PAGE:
Art, Features, Lifestyle, Parenting, Photography

“Say Cheese, Honey!”

Many people struggle to take photographs of their children, ending up with blurry, too dark or simply badly taken pictures.  There is still hope – simply follow these tips and you will find that you will get much better photos.

As a mum, I know all too well how fast and non co-operative kids can be when it comes to having their photo taken – all these photos are of my daughter and are natural photos taken in a natural environment, not a photo session.

1. THINK BRIGHT

Some of you may already know that photography is all about light, so switch all possible lights on, open all the curtains or simply choose the brightest room you have.

If the weather is fine, go out to the garden.  If it’s the bathroom that’s the brightest in your house, go there. For the photo below we took potato peeling out to the garden and used the natural light.

Child outside, peeling potatoes and laughing

2. WINDOW SHOOTS

If you want to shoot your child’s portrait, move them over to the window. Sit them facing or next to the window, position yourself next to your child and start shooting. The light coming from the window will brighten your child’s face giving a warm light and will reduce shadows.

Taking photos of your own children - child next to window

3. IT’S ALL ABOUT FUN

If you want to get those happy, exciting and full of laughter photos that you see in magazines, you need to  have fun with the camera. Remember that when you sit opposite your child with your camera, the only thing they see is that big piece of equipment you’re pointing at them, and so your kids will act out and get very impatient.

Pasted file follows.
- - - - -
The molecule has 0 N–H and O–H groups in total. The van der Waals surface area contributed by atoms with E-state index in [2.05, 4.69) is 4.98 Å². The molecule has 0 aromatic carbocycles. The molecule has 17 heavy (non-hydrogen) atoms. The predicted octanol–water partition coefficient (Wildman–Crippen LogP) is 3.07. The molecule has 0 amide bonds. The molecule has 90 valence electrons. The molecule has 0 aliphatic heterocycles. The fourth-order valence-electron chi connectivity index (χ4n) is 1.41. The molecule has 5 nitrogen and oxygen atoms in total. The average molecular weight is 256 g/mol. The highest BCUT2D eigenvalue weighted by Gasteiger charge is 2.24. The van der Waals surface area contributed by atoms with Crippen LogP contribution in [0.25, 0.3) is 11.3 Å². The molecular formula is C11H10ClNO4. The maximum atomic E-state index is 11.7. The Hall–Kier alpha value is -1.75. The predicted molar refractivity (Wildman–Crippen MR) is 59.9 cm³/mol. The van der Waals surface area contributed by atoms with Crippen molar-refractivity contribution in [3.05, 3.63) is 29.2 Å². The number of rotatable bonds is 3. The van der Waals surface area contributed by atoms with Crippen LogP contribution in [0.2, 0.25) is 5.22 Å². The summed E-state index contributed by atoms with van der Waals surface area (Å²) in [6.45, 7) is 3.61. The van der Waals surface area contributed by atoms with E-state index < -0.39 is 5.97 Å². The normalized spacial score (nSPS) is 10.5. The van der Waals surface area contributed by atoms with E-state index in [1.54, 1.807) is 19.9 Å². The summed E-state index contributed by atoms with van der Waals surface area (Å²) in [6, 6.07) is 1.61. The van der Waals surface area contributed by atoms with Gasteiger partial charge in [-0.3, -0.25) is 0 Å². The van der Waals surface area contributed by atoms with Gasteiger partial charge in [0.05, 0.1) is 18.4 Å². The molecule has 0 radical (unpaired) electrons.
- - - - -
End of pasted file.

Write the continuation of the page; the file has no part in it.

But if they see mum/dad behind the lens, having fun with them, you are that bit nearer to catching those amazing family moments. Talk to them, ask questions, make a fool out of yourself, simply be alive! For example, try saying “I bet you cannot jump up high enough to reach the ceiling!”  Be ready, and keep on pressing the button. I guarantee some natural laughter will follow seconds after.

While taking the photo below I simply said to her: “I bet you can’t drink your juice and look at mummy at the same time…”

Take good photos of your children - child drinking juice

4. PROP PLEASE

You want your kids to be calmer and in one place? Give them a prop.

Apple, lollipop, piece of chocolate, teddy, your jewellery, kids magazine, even Ikea product long tags. Once you have them occupied with something, you have a perfect model, but be quick, props don’t work forever!

Child taking photo with toy camera

5. LET THEM BE

When you stand further back and let your kids just be, doing what they love doing, you can get their real personality. It doesn’t always have to be pictures of them staring at the camera. Back up, give them space and capture those moments of your kids being kids.

By being an “invisible photographer” you won’t have pouting, acting out and boredom on their face. Instead, you may be lucky in catching their true nature.

How to take a good photo of your child

6. SOMETIMES DIFFERENT IS FINE